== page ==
The Terminator actually did get a few things right.
The enemy’s control of the battlefront; the balance of hope in the face of futility… The desperate attempts to tip the balance of an unwinnable war. But we were a long way off time-travel; there was no easy route to prevention. Ours was a mission purely concerned with the cure.
Turned out AI has a penchant for ingenuity. These weren’t just robots we faced – if only it were that simple – this, was an agency rapidly evolving to transform the nature of all things.
What its purpose was, we couldn’t tell. But it was something bigger than harnessing an energy source. Its only obstacle was us, though we were hardly a match. More of an infestation, from its point of view, significant as a lowgrade virus – the last termites in retreat from extermination.
Turns out human ego doesn’t respond too well to that sort of thing – to being second. We lost as many to suicide as we did from battle.
The AI terraformed the land hostile and uninhabitable, and mastered the physics of frequency. Imagine radio waves weaponised with radioactivity; sounds imperceptible to the ear, that could make your heart stop beating. It was from there, in response, that the first cyborgs were created. Organ enclosures and hearing bionics were the first step. Cranial reinforcements and visual field augmentation followed shortly thereafter. It wasn’t until we’d built ourselves the necessary resilience that our invention started focusing on offense.
But our advent was not without limitation. As human populations declined, religiosity grew. Our political systems were replaced by an adherence to precepts, and worship. Only natural for a species with a predisposition to belief, after the structures of science had fallen. There was hardly a soul left that wasn’t devout.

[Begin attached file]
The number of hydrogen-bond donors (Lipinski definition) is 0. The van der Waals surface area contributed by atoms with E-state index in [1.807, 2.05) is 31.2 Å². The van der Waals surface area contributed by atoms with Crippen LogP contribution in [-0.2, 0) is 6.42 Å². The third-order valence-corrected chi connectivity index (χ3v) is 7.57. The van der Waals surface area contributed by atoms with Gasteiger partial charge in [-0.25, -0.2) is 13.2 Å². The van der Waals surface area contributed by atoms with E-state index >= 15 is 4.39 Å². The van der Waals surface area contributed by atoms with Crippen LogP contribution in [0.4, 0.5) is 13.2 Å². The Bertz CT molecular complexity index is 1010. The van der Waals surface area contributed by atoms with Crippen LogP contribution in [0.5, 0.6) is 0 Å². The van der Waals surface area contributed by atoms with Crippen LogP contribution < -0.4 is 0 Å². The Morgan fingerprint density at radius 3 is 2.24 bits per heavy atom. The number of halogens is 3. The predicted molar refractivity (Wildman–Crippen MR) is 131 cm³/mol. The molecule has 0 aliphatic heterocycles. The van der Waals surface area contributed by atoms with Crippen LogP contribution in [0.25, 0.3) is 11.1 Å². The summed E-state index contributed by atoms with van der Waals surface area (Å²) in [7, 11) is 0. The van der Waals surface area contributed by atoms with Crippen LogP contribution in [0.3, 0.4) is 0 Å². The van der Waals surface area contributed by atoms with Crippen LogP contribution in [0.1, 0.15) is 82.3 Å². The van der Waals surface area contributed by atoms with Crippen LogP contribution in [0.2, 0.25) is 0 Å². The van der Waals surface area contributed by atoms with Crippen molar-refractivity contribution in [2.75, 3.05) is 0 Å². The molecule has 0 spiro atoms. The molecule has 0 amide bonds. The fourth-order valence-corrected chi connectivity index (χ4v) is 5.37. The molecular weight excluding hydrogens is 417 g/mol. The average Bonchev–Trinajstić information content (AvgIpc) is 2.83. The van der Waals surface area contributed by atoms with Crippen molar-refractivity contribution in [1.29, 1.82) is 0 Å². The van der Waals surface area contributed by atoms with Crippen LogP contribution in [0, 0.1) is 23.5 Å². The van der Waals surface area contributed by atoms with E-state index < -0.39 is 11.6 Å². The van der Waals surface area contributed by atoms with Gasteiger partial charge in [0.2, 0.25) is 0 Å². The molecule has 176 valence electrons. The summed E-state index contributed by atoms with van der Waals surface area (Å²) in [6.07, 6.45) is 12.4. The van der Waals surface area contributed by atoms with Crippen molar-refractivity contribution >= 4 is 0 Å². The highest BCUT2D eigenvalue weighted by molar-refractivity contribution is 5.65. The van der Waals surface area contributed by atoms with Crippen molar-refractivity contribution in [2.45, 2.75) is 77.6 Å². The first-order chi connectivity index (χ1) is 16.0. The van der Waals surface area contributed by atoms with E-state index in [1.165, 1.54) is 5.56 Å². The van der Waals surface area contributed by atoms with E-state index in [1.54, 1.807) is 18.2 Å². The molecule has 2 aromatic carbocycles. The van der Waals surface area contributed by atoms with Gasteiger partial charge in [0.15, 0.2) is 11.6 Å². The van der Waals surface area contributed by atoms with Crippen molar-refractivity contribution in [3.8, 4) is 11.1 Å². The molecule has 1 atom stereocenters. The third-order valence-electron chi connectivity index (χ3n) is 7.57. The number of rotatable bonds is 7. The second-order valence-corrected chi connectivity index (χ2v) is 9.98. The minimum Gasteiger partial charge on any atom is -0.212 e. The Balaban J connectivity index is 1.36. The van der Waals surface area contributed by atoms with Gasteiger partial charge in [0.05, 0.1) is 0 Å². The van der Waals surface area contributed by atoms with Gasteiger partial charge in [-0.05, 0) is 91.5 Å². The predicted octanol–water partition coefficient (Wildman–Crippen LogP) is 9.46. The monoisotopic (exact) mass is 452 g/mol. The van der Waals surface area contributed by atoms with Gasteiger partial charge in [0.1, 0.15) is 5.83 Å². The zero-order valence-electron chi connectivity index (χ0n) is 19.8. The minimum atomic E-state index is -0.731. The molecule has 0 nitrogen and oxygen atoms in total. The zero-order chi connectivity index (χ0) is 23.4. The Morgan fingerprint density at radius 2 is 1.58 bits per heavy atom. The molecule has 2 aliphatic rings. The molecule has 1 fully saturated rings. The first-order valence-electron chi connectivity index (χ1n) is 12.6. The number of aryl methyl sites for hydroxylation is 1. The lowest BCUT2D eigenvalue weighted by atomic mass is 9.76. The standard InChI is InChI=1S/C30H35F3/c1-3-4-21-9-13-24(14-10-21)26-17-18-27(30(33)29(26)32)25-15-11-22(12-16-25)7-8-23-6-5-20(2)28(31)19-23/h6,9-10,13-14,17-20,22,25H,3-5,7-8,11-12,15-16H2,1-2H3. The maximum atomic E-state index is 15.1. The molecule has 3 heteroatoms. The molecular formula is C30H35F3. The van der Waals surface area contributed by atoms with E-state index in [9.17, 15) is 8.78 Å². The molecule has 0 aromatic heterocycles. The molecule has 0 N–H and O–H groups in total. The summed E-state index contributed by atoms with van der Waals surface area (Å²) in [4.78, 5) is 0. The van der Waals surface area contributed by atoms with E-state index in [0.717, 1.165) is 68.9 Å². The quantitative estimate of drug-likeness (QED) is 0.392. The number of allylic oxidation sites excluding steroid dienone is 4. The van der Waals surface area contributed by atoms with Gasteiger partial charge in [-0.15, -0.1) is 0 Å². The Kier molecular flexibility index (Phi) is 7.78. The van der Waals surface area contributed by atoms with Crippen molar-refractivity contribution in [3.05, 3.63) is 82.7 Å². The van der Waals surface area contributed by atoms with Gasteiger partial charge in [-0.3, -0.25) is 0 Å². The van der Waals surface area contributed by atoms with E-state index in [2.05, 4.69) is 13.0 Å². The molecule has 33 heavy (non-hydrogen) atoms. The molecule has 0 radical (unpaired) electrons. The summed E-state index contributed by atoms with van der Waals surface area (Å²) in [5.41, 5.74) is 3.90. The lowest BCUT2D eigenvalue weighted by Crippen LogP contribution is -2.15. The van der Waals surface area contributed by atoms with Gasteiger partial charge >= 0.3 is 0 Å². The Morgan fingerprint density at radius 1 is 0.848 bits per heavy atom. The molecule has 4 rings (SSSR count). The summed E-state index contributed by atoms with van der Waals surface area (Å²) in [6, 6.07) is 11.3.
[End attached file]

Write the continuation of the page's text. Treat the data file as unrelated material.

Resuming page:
Our belief system was predicated in opposition to the AI – our God had become humanity itself. The foray into cybernetics thus became precarious for its contradiction, and, in spite of the evident necessity at play, it was the source of much protest. In an effort to compromise, our leaders did their best to legislate. The Law of Cybernetics was born, its primary rule made gospel. Any human more than half the enemy, is the enemy itself.
That was a long time ago now. We humans possess an ingenuity of our own, and in spite of AI’s continuous and rapid evolution, we were able to find some longer-term means of sustaining ourselves. But every good thing comes to an end. The tension between the limits of our technological assimilation and the requirements of the war was mounting: the 51% rule put us in ever increasing jeopardy.
When the drone strikes and radiation attacks lost their impact, the enemy had gone retrograde. The army of ten million war machines now roamed the surface, so total was their coverage that our outposts – hidden and invulnerable, we thought – began to fall. We were losing numbers at a rate unheard of since the first outbreak.
My son was two when we detected their advancement into the ocean, where our biggest populations were sheltered.